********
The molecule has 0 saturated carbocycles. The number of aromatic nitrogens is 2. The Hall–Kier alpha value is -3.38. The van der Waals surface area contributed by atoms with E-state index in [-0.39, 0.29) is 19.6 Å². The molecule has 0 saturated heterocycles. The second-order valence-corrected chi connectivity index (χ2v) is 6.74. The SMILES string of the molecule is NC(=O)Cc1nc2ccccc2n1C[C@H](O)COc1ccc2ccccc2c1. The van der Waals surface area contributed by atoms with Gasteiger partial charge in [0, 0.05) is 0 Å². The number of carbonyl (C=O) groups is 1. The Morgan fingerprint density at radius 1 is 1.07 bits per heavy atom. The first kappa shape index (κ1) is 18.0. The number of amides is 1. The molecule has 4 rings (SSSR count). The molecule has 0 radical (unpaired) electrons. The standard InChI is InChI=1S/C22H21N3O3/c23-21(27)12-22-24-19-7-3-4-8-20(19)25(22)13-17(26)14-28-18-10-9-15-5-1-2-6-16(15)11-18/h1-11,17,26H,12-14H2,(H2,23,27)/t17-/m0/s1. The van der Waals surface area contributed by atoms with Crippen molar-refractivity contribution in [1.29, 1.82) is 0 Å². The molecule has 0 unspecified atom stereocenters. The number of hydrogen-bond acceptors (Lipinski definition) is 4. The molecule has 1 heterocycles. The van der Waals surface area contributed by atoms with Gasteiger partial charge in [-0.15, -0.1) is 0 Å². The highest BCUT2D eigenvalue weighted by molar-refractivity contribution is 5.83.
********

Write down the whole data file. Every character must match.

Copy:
The molecule has 0 saturated carbocycles. The number of aromatic nitrogens is 2. The Hall–Kier alpha value is -3.38. The van der Waals surface area contributed by atoms with E-state index in [-0.39, 0.29) is 19.6 Å². The molecule has 0 saturated heterocycles. The second-order valence-corrected chi connectivity index (χ2v) is 6.74. The SMILES string of the molecule is NC(=O)Cc1nc2ccccc2n1C[C@H](O)COc1ccc2ccccc2c1. The van der Waals surface area contributed by atoms with Gasteiger partial charge in [0, 0.05) is 0 Å². The number of carbonyl (C=O) groups is 1. The Morgan fingerprint density at radius 1 is 1.07 bits per heavy atom. The first kappa shape index (κ1) is 18.0. The number of amides is 1. The molecule has 4 rings (SSSR count). The molecule has 0 radical (unpaired) electrons. The standard InChI is InChI=1S/C22H21N3O3/c23-21(27)12-22-24-19-7-3-4-8-20(19)25(22)13-17(26)14-28-18-10-9-15-5-1-2-6-16(15)11-18/h1-11,17,26H,12-14H2,(H2,23,27)/t17-/m0/s1. The van der Waals surface area contributed by atoms with Crippen molar-refractivity contribution in [1.29, 1.82) is 0 Å². The molecule has 0 unspecified atom stereocenters. The number of hydrogen-bond acceptors (Lipinski definition) is 4. The molecule has 1 heterocycles. The van der Waals surface area contributed by atoms with Gasteiger partial charge in [-0.15, -0.1) is 0 Å². The highest BCUT2D eigenvalue weighted by molar-refractivity contribution is 5.83.